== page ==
For the 1930's, this business venture was one very large transaction; it included other timber companies and a few railroads. Dupont's entire deal was backed by a banker named Andrew Mellon. Don't look up! That's the same Andrew Mellon who appointed his nephew-in-law Harry Anslinger to head up the FBNDD in 1931. The Marijuana Tax Act was passed in a very unorthodox way, and nobody who would have objected was informed about the bill. The American Medical Association found out about the bill only two days before the hearings, and sent a representative to object to the banning of cannabis medicines. A hemp bird seed salesman also showed up and complained. However, the bill was passed, partially due to the testimony of Harry J. Anslinger.

Not that Americans would have protested against this bill, even if they had known it existed most Americans did not know that cannabis hemp and marijuana is the same thing. The separate word `marijuana' was one of the reasons for this. Nobody would associate the evil weed from Mexico with the stuff they tied their shoes with. Also, this was the time when synthetic fabrics were the latest fad -- nobody was interested in natural fibers any more. To top this all off the word `hemp' was often wrongly used to refer to other natural fabrics, specifically jute.

The ignorance of hemp continues today, but it is even more scary. During the 1970's (Reefer Madness II) all mention of the word `hemp' was removed from high school text books here in the United States. So much for free speech! When Jack Herer, the world's most beloved hemp activist, asked a curator at the Smithsonian Museum why this word had been removed from all their exhibits, the answer he got was astounding: "Children do not need to know about hemp anymore. It confuses them.'' Jack Herer went on to uncover a film made by the United States government, a film which the government did not want to admit existed. The film "Hemp For Victory'' details how the United States government bypassed the Tax Act during World War II, when they needed hemp for the War Effort, and ran a large hemp-growing project in Kentucky and California. (Bravo, Jack!)

4) Is there a lesson to be learned from all this?
Several. The first is that hate does not pay. It is ironic that the racism of the American people would end up hurting them this way -- a sort of divine justice if you will. Because Americans were blinded by fear, hatred, and intolerance of other races, they allowed a prosperous future to slip between their fingers. Another thing this whole history tells us is that Americans need to take Democracy more seriously. If they had devoted more of their time to informing themselves about the world around them, they would have known what the real issues were. Instead they read the tabloids -- look where that has gotten us. Finally, now that we have put marijuana prohibition into historical context, we can see clearly that it had nothing to do with public safety, or national security, or what have you. By all rights, marijuana should not have been made illegal in the first place. If today prohibition still has no rational basis to stand on, then let us repeal it.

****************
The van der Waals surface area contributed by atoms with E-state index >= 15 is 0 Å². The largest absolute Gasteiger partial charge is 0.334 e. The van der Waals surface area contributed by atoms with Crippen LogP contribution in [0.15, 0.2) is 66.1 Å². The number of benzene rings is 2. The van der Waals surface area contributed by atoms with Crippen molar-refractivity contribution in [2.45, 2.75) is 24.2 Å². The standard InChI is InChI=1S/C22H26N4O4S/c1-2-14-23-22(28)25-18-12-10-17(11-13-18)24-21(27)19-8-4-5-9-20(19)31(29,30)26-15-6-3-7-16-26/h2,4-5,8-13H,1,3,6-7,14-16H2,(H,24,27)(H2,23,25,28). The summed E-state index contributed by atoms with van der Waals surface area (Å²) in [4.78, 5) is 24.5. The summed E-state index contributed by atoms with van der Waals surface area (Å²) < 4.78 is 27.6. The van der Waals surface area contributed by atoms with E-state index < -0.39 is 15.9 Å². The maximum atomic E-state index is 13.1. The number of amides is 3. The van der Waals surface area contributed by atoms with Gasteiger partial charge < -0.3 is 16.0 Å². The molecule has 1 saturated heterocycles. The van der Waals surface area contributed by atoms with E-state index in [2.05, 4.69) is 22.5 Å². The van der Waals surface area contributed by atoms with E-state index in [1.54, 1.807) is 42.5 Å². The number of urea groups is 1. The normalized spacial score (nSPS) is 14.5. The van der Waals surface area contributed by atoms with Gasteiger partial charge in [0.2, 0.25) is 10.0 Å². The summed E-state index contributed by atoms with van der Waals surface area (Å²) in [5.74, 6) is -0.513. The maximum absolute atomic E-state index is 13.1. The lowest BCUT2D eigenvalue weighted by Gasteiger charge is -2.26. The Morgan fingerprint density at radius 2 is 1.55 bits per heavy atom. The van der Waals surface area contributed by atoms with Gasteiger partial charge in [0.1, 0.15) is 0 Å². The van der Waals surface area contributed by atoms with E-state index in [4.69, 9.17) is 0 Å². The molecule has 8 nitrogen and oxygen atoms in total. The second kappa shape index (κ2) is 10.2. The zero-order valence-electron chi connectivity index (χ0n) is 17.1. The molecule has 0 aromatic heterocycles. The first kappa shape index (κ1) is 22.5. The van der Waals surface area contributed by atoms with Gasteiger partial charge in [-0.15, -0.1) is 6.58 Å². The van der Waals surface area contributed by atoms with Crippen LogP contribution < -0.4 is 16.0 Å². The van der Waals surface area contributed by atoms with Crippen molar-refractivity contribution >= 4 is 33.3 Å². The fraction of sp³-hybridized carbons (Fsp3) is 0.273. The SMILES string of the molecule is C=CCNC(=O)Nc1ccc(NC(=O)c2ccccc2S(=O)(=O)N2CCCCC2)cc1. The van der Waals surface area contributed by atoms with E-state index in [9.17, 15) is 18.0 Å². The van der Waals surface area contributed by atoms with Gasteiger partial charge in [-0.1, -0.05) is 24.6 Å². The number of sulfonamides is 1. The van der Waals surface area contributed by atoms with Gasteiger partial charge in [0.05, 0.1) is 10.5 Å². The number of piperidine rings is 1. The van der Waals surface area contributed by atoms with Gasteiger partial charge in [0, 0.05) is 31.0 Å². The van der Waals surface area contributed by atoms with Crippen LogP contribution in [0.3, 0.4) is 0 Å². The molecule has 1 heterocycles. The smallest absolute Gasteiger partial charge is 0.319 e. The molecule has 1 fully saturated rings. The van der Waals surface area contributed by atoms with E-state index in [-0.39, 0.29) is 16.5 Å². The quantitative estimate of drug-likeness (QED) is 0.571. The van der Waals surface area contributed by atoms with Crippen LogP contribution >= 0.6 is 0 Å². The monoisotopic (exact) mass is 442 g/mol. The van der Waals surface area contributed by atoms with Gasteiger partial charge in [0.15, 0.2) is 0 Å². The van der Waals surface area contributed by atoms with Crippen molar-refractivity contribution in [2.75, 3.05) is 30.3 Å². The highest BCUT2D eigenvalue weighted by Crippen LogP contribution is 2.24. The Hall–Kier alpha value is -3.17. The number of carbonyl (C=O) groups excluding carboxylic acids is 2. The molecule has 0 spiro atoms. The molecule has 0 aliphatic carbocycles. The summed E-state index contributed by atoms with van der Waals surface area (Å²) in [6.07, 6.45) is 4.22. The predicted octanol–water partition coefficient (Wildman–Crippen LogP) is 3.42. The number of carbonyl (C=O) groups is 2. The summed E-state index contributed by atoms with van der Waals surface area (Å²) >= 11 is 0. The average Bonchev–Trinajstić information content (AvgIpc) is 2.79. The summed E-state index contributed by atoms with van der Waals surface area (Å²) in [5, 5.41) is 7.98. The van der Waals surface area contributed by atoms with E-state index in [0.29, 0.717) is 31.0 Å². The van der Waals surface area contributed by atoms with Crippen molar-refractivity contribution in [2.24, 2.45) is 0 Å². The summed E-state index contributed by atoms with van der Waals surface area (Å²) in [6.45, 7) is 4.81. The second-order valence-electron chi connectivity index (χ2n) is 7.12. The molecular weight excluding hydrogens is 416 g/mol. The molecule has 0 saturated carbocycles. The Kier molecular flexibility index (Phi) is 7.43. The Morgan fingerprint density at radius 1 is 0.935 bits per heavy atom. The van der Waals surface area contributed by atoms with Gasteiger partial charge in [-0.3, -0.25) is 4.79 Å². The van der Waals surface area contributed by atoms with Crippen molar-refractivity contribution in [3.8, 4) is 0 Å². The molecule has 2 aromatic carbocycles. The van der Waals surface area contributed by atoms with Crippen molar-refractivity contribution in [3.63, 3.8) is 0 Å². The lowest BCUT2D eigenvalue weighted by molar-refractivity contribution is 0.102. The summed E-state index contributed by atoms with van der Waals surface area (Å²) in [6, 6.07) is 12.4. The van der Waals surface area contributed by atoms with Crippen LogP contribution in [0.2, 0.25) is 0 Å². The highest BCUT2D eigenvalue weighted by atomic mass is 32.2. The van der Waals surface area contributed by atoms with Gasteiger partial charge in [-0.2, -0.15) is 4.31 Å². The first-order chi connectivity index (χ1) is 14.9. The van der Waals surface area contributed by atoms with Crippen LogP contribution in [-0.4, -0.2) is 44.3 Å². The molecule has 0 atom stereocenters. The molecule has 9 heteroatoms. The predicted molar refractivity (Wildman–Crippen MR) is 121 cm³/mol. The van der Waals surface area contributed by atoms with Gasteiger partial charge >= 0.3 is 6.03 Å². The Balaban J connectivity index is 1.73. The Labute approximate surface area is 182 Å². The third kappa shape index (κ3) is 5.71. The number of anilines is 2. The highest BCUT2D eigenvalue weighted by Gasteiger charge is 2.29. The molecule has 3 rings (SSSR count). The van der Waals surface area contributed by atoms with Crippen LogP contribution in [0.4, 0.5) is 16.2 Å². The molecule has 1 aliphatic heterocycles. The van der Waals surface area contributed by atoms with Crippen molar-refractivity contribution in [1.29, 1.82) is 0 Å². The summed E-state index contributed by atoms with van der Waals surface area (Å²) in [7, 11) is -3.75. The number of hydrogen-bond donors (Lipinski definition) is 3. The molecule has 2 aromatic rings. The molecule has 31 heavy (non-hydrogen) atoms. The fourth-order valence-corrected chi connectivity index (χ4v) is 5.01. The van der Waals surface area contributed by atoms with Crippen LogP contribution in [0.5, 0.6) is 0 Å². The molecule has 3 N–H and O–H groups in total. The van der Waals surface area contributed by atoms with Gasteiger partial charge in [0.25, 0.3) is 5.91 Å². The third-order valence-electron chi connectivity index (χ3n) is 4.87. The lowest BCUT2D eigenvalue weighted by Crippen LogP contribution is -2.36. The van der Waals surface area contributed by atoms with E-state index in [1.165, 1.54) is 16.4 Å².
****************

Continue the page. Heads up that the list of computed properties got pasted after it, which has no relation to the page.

One point which bears emphasizing is this: the laws which are passed in this country may not mean what they say on paper. Historically the United States has a long record of passing laws with ulterior motives. Even when there is no ulterior motive, though, passing laws which are not specific enough leads to abuse. Most of our tough drug laws are like this -- enacted to fight drug kingpins, but enforced against casual drug users and small-time drug dealers. In fact, most of these laws never even get used against a real drug kingpin, and the first people prosecuted under the statutes are not what the legislators had in mind. If this upsets you, you should pay more attention to what goes on in your legislature.




Part III: DOES IT? DOESN'T IT? IS IT TRUE THAT? -----------------------------------------------------------------------
The next question would normally be "Why is it _still_ not legal,'' but since we have uncovered an understanding of the history, it is time to take a little detour. Politicians love to tell us that marijuana must remain illegal for our own good. In the next section we will examine some of the so-called facts about marijuana so that you can decide for yourselves whether you agree or not. Is marijuana prohibition there to protect the people, or is it just the result of decades of refusal to admit our mistakes?
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1) Doesn't marijuana stay in your fat cells and keep you high for months?